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Accumulation of autophagosome cargo protein p62 is common in idiopathic inflammatory myopathies


1, 2, 3, 4, 5, 6, 7, 8, 9, 10

 

  1. Muscle Research Unit, Internal Medicine Service, Hospital Clínic de Barcelona, Universidad de Barcelona and CIBERER, Barcelona, Spain.
  2. Muscle Disease Unit, Laboratory of Muscle Stem Cells and Gene Regulations, National Institute of Arthritis and Musculoskeletal and Skin Diseases, National Institutes of Health, Bethesda, MD; Department of Neurology, Johns Hopkins University School of Medicine, Baltimore, MD, USA; and Faculty of Computer Science, Multimedia and Telecommunications and Faculty of Health Sciences, Universitat Oberta de Catalunya, Barcelona, Spain.
  3. Department of Neurology, Johns Hopkins University School of Medicine, Baltimore, MD, USA.
  4. Muscle Research Unit, Internal Medicine Service, Hospital Clínic de Barcelona, Universidad de Barcelona and CIBERER, Barcelona, Spain.
  5. Enviromental Autoimmunity Group, National Institute of Environmental Health Sciences, National Institutes of Health, Bethesda, MD, USA.
  6. Vall d’Hebron Hospital and Autonomous University of Barcelona, Spain.
  7. Department of Medicine, Johns Hopkins University School of Medicine, Baltimore, MD, USA.
  8. Departments of Neurology and Neuropathology, Charité-Universitätsmedizin, Berlin, Germany.
  9. Muscle Disease Unit, Laboratory of Muscle Stem Cells and Gene Regulations, National Institute of Arthritis and Musculoskeletal and Skin Diseases, National Institutes of Health, Bethesda, MD; Department of Neurology, Johns Hopkins University School of Medicine, Baltimore, MD, USA; and Vall d’Hebron Hospital and Autonomous University of Barcelona, Spain.
  10. Department of Neurology, Johns Hopkins University School of Medicine, Baltimore, MD, USA. acorse@jhmi.edu

CER13081
2021 Vol.39, N°2
PI 0351, PF 0356
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PMID: 32896253 [PubMed]

Received: 06/01/2020
Accepted : 20/04/2020
In Press: 01/09/2020
Published: 09/04/2021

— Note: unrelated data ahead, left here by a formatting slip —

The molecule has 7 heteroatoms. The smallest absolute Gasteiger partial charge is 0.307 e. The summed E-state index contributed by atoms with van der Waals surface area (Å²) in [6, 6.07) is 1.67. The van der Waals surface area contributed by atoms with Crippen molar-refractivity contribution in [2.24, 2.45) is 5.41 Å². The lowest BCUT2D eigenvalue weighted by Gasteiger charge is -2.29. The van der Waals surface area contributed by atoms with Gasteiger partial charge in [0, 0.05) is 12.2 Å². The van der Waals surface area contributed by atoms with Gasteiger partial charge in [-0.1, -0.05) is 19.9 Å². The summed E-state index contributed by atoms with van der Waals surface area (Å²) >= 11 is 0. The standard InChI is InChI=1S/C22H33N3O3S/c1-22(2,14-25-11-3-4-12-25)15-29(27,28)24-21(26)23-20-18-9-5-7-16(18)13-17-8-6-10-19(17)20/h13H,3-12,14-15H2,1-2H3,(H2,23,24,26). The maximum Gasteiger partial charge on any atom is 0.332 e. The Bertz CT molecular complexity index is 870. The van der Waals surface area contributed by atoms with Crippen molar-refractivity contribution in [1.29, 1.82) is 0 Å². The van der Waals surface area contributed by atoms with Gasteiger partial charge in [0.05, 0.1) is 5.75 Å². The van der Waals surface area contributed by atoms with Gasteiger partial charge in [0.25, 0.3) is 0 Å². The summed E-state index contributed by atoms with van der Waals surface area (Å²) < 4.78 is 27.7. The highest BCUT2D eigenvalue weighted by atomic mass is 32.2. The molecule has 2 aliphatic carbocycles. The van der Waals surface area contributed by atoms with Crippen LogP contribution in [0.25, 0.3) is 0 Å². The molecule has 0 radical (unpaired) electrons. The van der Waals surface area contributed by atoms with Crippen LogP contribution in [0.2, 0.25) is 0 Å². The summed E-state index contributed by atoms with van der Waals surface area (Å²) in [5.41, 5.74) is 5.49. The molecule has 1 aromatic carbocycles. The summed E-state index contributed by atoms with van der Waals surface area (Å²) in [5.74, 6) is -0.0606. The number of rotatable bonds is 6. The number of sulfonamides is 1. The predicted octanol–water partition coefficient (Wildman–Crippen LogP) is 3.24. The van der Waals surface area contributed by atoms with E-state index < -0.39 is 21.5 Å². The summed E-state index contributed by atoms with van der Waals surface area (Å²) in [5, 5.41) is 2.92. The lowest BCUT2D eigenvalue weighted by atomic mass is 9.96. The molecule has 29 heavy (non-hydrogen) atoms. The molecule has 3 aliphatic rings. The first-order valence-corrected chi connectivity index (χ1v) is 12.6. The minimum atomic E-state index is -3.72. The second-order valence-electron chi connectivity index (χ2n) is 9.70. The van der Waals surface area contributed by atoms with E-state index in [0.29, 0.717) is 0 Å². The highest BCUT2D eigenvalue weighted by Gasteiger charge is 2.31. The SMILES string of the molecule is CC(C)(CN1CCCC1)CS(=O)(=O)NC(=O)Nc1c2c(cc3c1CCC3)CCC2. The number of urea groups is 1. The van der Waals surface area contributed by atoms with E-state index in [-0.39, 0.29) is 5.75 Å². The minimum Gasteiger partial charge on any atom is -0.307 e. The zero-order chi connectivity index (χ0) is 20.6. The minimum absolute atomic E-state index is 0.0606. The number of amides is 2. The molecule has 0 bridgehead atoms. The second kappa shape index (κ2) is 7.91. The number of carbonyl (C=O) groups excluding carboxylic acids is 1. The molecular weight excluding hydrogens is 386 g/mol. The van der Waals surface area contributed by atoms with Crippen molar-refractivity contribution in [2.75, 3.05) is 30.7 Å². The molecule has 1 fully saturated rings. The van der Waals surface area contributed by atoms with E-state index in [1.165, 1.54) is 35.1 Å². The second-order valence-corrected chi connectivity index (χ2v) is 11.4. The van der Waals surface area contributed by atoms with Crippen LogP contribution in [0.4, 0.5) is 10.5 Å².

Abstract

OBJECTIVES:
The subsarcolemmal accumulation of p62 aggregates in myofibres has been proposed to be characteristic of sporadic inclusion body myositis (sIBM). The objective of this study was to analyse the patterns and prevalence of p62 immunostaining and to quantitate p62 gene expression in muscle biopsies from a large number of patients with different types of myopathic and neurogenic disorders.
METHODS:
For the p62 immunostaining analysis, all patients with a muscle biopsy immunostained for p62 at the Johns Hopkins Neuromuscular Pathology Laboratory from 2013 to 2017 were included (n=303). The prevalence and pattern of p62 immunostaining were compared between patients with histologically normal muscle (n=29), inflammatory myopathies (n=136), non-inflammatory myopathies (n=53), and neurogenic disorders (n=85). p62 expression levels were analysed using an existing RNAseq dataset including data from dermatomyositis (DM; n=39), immune-mediated necrotising myopathy (IMNM; n=49), antisynthetase syndrome (AS; n=18), and sIBM (n=23) patients as well as 20 histologically normal muscle biopsies.
RESULTS:
p62 staining was absent in normal biopsies, but present in biopsies from those with polymyositis (29%), non-inflammatory myopathies (all <31%), neurogenic disorders (31%), dermatomyositis (57%), sIBM (92%) and IMNM (87%). In all diseases studied, p62 accumulation was more prevalent in biopsies with more severe muscle damage. sIBM biopsies had decreased p62 expression levels compared to the other groups (corrected p<0.04).
CONCLUSIONS:
p62 accumulation is a general response to muscle injury and not a specific marker for sIBM. Also, in sIBM, p62 RNA levels are decreased, suggesting that, in this disease, p62 aggregation is not due to overexpression.

Rheumatology Article